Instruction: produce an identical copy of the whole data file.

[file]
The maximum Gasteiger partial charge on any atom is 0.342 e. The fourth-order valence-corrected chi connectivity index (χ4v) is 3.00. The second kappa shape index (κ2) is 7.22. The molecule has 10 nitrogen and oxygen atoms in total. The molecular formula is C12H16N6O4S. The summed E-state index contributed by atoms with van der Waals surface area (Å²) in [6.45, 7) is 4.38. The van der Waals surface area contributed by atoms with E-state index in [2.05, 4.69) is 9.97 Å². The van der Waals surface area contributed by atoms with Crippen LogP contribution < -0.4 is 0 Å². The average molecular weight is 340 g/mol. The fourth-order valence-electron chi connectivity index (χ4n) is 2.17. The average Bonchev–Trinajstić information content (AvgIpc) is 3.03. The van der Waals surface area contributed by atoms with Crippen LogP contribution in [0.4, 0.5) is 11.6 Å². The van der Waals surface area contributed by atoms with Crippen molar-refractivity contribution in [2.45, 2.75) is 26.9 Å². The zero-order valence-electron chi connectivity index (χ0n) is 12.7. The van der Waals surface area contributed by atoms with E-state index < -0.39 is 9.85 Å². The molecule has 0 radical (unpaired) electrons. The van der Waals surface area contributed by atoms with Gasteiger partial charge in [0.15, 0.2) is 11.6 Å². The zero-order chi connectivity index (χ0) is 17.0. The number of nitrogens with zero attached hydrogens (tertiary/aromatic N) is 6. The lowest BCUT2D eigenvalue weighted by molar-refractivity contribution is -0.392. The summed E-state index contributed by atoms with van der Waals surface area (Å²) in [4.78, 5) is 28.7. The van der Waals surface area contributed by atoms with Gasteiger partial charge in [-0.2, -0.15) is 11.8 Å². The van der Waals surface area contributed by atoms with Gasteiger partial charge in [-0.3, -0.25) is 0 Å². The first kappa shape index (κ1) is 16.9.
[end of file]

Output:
The maximum Gasteiger partial charge on any atom is 0.342 e. The fourth-order valence-corrected chi connectivity index (χ4v) is 3.00. The second kappa shape index (κ2) is 7.22. The molecule has 10 nitrogen and oxygen atoms in total. The molecular formula is C12H16N6O4S. The summed E-state index contributed by atoms with van der Waals surface area (Å²) in [6.45, 7) is 4.38. The van der Waals surface area contributed by atoms with E-state index in [2.05, 4.69) is 9.97 Å². The van der Waals surface area contributed by atoms with Crippen LogP contribution < -0.4 is 0 Å². The average molecular weight is 340 g/mol. The fourth-order valence-electron chi connectivity index (χ4n) is 2.17. The average Bonchev–Trinajstić information content (AvgIpc) is 3.03. The van der Waals surface area contributed by atoms with Crippen LogP contribution in [0.4, 0.5) is 11.6 Å². The van der Waals surface area contributed by atoms with Crippen molar-refractivity contribution in [2.45, 2.75) is 26.9 Å². The zero-order valence-electron chi connectivity index (χ0n) is 12.7. The van der Waals surface area contributed by atoms with E-state index < -0.39 is 9.85 Å². The molecule has 0 radical (unpaired) electrons. The van der Waals surface area contributed by atoms with Gasteiger partial charge in [0.15, 0.2) is 11.6 Å². The zero-order chi connectivity index (χ0) is 17.0. The number of nitrogens with zero attached hydrogens (tertiary/aromatic N) is 6. The lowest BCUT2D eigenvalue weighted by molar-refractivity contribution is -0.392. The summed E-state index contributed by atoms with van der Waals surface area (Å²) in [4.78, 5) is 28.7. The van der Waals surface area contributed by atoms with Gasteiger partial charge in [-0.2, -0.15) is 11.8 Å². The van der Waals surface area contributed by atoms with Gasteiger partial charge in [-0.3, -0.25) is 0 Å². The first kappa shape index (κ1) is 16.9.